A great thing to see is Morris hitting the three that tied the game. It wasn’t an easy basket and he nailed it, just like he did in the Miami game. So Morris is building on his confidence. Parsons ended up with 19 points, which was surprising to me, because I didn’t think he had many touches–especially in the fourth quarter and in overtime. Harden had another solid game, in which he wasn’t trying to force too much. One thing I will say about Harden, though, is that he has yet to prove that he should be the primary ball handler during clutch time. I don’t think he makes very good decisions during clutch time and ends up forcing a shot himself or he ends up getting trapped and doesn’t know what to do with the ball. I’m hoping the Rockets review his game during clutch and maybe not rely on him as heavily as we have. It seems like on the last possession in particular, we rely a little too much on Harden–although last night Morris did hit the game tying three and in the Miami game, Lin could have hit the game winning three. So maybe I’m being a little too hard on Harden. But it seems like he always gets into these traps and ends up forcing something, while everyone stands around watching Harden during clutch time. I think it has hurt the Rockets to take the ball out of Lin’s hands during clutch time. I think they need to continue to have Lin take the ball up, even during clutch time, because I feel like Lin makes better decisions than Harden. Harden just ends up playing hero ball and doesn’t have the vision that Lin has. Lin does a better job of knowing where his teammates are and understanding when and where to give them the ball in order for them to be successful. Lin is also very good about knowing which players are hot and should get more touches. So with Lin controlling the ball during clutch time, we become more dangerous, because we have five weapons, rather than just one weapon when Harden is controlling the ball. I think we make it too easy on the defense when we have Harden control the ball, because the defense just collapses around Harden, whereas with Lin controlling the ball, the defense has to worry about Harden and Lin is free to make good decisions. Unfortunately, I don’t think even the Rockets organization will figure this out. So I’m afraid they’re going to continue to put the ball in the hands of their best player, as per conventional thinking. The reason I don’t think the Rockets will figure out what I’ve figured out is because that conventional thinking of giving the ball to your best player during clutch time usually works. But I think the Rockets have a unique case in which they have two players who can make plays and even though Harden is a better player than Lin, Lin actually has better vision and decision-making and Harden has the disadvantage of the defense being focused on him. It’s counter-intuitive thinking to not put the ball in the hands of our best player, but in the case of the Rockets, putting the ball in Lin’s hands is the right move. Other players in the Rockets (i.e., Parsons, Morris, Delfino) have proven they can hit clutch shots, so there’s no need to just use Harden as our only threat during clutch time. I know the Rockets reason that Harden can make the right play, but I would argue that Lin makes better decision and on top of it, Lin doesn’t have the disadvantage of the defense collapsing on him so he will be more clear-headed. The other reason why I don’t think the Rockets will figure this out is because of Lin’s air ball in Miami. That’s probably part of the reason why Sampson took Lin out in overtime last night. But this is faulty logic. I think when you start with the ball in Lin’s hands, you actually have a lower chance of him taking the final shot, because he’ll end up putting the ball in the hands of someone else on the team. Whereas if you have the ball in the hands of Harden, you may end up with Lin taking the final shot, because Harden may have to give up the ball. But I don’t have confidence that the Rockets will figure this out, because the conventional thinking of giving the ball to your best player during clutch time is too entrenched.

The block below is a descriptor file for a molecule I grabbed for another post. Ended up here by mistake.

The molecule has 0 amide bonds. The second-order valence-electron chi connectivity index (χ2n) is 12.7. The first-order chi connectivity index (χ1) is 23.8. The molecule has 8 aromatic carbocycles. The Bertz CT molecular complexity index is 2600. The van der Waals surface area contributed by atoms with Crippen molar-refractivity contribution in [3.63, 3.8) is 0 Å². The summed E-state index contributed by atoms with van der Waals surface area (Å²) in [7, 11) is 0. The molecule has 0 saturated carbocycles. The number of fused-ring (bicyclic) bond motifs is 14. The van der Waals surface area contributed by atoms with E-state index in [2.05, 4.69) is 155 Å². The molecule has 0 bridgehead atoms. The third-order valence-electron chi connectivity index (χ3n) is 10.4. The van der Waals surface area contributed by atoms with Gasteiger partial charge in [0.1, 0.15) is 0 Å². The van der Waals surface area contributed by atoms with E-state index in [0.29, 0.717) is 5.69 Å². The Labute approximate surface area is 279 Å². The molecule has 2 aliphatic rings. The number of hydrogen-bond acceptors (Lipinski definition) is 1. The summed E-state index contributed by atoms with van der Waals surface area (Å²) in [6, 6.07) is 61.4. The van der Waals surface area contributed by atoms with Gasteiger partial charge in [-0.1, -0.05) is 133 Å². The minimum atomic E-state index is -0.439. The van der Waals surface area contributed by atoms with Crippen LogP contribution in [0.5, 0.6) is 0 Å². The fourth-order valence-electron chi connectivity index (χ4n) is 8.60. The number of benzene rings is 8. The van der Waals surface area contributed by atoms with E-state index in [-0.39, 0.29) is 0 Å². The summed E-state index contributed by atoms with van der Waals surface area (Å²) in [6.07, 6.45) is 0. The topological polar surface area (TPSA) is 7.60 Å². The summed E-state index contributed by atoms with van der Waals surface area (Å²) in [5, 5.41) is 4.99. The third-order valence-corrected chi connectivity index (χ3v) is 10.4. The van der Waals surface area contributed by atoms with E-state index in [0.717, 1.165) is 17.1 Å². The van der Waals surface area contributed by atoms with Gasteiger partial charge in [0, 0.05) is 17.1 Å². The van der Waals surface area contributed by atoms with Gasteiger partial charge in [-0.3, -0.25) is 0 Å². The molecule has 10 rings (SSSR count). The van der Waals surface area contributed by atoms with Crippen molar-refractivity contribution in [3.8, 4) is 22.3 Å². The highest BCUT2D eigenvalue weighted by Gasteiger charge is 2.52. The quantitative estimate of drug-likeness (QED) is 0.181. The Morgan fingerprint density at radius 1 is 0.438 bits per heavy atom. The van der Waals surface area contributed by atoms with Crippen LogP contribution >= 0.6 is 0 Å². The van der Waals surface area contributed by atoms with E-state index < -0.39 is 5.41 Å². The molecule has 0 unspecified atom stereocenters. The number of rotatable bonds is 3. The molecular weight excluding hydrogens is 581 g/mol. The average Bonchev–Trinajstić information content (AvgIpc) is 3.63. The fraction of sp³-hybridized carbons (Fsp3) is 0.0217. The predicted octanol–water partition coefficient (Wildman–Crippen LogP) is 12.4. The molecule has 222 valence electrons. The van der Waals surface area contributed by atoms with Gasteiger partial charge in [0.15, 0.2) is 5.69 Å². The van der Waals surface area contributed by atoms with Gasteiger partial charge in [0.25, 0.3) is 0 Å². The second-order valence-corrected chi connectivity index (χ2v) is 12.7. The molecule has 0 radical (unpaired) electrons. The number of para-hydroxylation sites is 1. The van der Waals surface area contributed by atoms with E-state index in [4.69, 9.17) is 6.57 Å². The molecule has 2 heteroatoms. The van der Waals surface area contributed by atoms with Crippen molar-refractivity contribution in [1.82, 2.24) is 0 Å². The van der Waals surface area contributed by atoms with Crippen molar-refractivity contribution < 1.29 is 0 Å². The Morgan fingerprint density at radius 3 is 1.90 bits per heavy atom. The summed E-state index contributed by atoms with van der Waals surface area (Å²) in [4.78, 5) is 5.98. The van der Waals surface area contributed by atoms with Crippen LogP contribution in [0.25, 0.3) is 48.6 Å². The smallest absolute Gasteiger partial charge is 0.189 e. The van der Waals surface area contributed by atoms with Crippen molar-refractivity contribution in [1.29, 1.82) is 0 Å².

Apologies for the very long rambling post, in which I’ve repeated the same points over and over. I just had to get these things off my chest. I should put together a more coherent post about some of these points I’ve made here in another post, since I think the point I’ve made about the mistake of overusing Harden during clutch time is a revelation.